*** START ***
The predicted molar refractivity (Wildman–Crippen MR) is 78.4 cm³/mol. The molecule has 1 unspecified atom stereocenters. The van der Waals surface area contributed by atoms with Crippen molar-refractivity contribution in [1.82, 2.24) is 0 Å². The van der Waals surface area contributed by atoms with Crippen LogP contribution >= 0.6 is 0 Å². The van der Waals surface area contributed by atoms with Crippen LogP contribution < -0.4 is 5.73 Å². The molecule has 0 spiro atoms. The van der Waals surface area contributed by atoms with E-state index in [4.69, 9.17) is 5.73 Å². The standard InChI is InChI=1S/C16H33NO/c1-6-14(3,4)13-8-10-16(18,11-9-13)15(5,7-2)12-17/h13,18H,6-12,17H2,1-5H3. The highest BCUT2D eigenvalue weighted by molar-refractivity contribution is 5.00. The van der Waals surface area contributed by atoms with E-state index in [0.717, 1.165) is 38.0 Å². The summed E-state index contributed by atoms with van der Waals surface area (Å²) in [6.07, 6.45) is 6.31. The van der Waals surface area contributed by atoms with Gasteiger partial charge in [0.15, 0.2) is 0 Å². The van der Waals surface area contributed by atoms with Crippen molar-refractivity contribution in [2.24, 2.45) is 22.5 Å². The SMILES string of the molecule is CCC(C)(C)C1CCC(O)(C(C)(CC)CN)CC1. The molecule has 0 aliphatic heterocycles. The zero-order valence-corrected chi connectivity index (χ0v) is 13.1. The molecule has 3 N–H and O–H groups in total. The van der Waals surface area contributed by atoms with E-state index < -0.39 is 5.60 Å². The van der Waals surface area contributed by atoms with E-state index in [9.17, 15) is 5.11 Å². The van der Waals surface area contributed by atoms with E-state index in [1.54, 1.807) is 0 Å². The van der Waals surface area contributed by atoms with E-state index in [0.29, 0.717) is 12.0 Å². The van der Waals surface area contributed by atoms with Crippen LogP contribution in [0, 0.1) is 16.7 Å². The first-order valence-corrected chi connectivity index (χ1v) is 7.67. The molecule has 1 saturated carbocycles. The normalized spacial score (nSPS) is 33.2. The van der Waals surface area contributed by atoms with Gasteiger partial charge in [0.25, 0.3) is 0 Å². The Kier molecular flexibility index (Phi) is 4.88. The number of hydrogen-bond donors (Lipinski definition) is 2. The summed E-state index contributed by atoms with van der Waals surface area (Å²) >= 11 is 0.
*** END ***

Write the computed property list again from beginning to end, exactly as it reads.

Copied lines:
The predicted molar refractivity (Wildman–Crippen MR) is 78.4 cm³/mol. The molecule has 1 unspecified atom stereocenters. The van der Waals surface area contributed by atoms with Crippen molar-refractivity contribution in [1.82, 2.24) is 0 Å². The van der Waals surface area contributed by atoms with Crippen LogP contribution >= 0.6 is 0 Å². The van der Waals surface area contributed by atoms with Crippen LogP contribution < -0.4 is 5.73 Å². The molecule has 0 spiro atoms. The van der Waals surface area contributed by atoms with E-state index in [4.69, 9.17) is 5.73 Å². The standard InChI is InChI=1S/C16H33NO/c1-6-14(3,4)13-8-10-16(18,11-9-13)15(5,7-2)12-17/h13,18H,6-12,17H2,1-5H3. The highest BCUT2D eigenvalue weighted by molar-refractivity contribution is 5.00. The van der Waals surface area contributed by atoms with E-state index in [0.717, 1.165) is 38.0 Å². The summed E-state index contributed by atoms with van der Waals surface area (Å²) in [6.07, 6.45) is 6.31. The van der Waals surface area contributed by atoms with Gasteiger partial charge in [0.15, 0.2) is 0 Å². The van der Waals surface area contributed by atoms with Crippen molar-refractivity contribution in [2.24, 2.45) is 22.5 Å². The SMILES string of the molecule is CCC(C)(C)C1CCC(O)(C(C)(CC)CN)CC1. The molecule has 0 aliphatic heterocycles. The zero-order valence-corrected chi connectivity index (χ0v) is 13.1. The molecule has 3 N–H and O–H groups in total. The van der Waals surface area contributed by atoms with E-state index < -0.39 is 5.60 Å². The van der Waals surface area contributed by atoms with E-state index in [9.17, 15) is 5.11 Å². The van der Waals surface area contributed by atoms with E-state index in [1.54, 1.807) is 0 Å². The van der Waals surface area contributed by atoms with E-state index in [0.29, 0.717) is 12.0 Å². The van der Waals surface area contributed by atoms with Crippen LogP contribution in [0, 0.1) is 16.7 Å². The first-order valence-corrected chi connectivity index (χ1v) is 7.67. The molecule has 1 saturated carbocycles. The normalized spacial score (nSPS) is 33.2. The van der Waals surface area contributed by atoms with Gasteiger partial charge in [0.25, 0.3) is 0 Å². The Kier molecular flexibility index (Phi) is 4.88. The number of hydrogen-bond donors (Lipinski definition) is 2. The summed E-state index contributed by atoms with van der Waals surface area (Å²) >= 11 is 0.